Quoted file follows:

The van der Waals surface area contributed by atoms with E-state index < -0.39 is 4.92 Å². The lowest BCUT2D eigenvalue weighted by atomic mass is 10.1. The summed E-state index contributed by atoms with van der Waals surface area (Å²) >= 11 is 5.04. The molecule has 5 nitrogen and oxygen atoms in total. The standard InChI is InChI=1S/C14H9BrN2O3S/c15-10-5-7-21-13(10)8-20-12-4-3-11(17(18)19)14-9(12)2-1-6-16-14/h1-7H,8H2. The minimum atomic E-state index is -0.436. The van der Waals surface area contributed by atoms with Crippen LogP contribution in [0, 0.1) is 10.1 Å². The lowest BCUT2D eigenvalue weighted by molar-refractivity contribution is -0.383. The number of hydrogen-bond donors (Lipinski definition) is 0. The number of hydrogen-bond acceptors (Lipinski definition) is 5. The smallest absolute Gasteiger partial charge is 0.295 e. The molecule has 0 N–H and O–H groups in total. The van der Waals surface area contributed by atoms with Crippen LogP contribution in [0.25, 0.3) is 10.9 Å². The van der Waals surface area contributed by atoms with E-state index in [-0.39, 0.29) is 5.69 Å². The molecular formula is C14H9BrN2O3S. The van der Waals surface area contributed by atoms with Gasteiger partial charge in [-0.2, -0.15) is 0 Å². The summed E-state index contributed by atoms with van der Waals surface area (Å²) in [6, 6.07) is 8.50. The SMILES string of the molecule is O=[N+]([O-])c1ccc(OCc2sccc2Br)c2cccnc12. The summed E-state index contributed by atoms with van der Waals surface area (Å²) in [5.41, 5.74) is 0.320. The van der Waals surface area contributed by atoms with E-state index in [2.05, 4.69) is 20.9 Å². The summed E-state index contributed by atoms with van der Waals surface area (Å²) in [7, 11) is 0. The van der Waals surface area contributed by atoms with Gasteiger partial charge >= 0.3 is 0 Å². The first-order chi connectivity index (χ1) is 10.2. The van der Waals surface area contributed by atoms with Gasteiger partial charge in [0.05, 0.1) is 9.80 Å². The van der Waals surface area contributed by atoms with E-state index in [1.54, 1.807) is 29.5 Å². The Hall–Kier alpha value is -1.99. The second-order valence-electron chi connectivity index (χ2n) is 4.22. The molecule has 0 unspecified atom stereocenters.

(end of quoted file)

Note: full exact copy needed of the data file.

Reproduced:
The van der Waals surface area contributed by atoms with E-state index < -0.39 is 4.92 Å². The lowest BCUT2D eigenvalue weighted by atomic mass is 10.1. The summed E-state index contributed by atoms with van der Waals surface area (Å²) >= 11 is 5.04. The molecule has 5 nitrogen and oxygen atoms in total. The standard InChI is InChI=1S/C14H9BrN2O3S/c15-10-5-7-21-13(10)8-20-12-4-3-11(17(18)19)14-9(12)2-1-6-16-14/h1-7H,8H2. The minimum atomic E-state index is -0.436. The van der Waals surface area contributed by atoms with Crippen LogP contribution in [0, 0.1) is 10.1 Å². The lowest BCUT2D eigenvalue weighted by molar-refractivity contribution is -0.383. The number of hydrogen-bond donors (Lipinski definition) is 0. The number of hydrogen-bond acceptors (Lipinski definition) is 5. The smallest absolute Gasteiger partial charge is 0.295 e. The molecule has 0 N–H and O–H groups in total. The van der Waals surface area contributed by atoms with Crippen LogP contribution in [0.25, 0.3) is 10.9 Å². The van der Waals surface area contributed by atoms with E-state index in [-0.39, 0.29) is 5.69 Å². The molecular formula is C14H9BrN2O3S. The van der Waals surface area contributed by atoms with Gasteiger partial charge in [-0.2, -0.15) is 0 Å². The summed E-state index contributed by atoms with van der Waals surface area (Å²) in [6, 6.07) is 8.50. The SMILES string of the molecule is O=[N+]([O-])c1ccc(OCc2sccc2Br)c2cccnc12. The summed E-state index contributed by atoms with van der Waals surface area (Å²) in [5.41, 5.74) is 0.320. The van der Waals surface area contributed by atoms with E-state index in [2.05, 4.69) is 20.9 Å². The summed E-state index contributed by atoms with van der Waals surface area (Å²) in [7, 11) is 0. The van der Waals surface area contributed by atoms with Gasteiger partial charge >= 0.3 is 0 Å². The first-order chi connectivity index (χ1) is 10.2. The van der Waals surface area contributed by atoms with Gasteiger partial charge in [0.05, 0.1) is 9.80 Å². The van der Waals surface area contributed by atoms with E-state index in [1.54, 1.807) is 29.5 Å². The Hall–Kier alpha value is -1.99. The second-order valence-electron chi connectivity index (χ2n) is 4.22. The molecule has 0 unspecified atom stereocenters.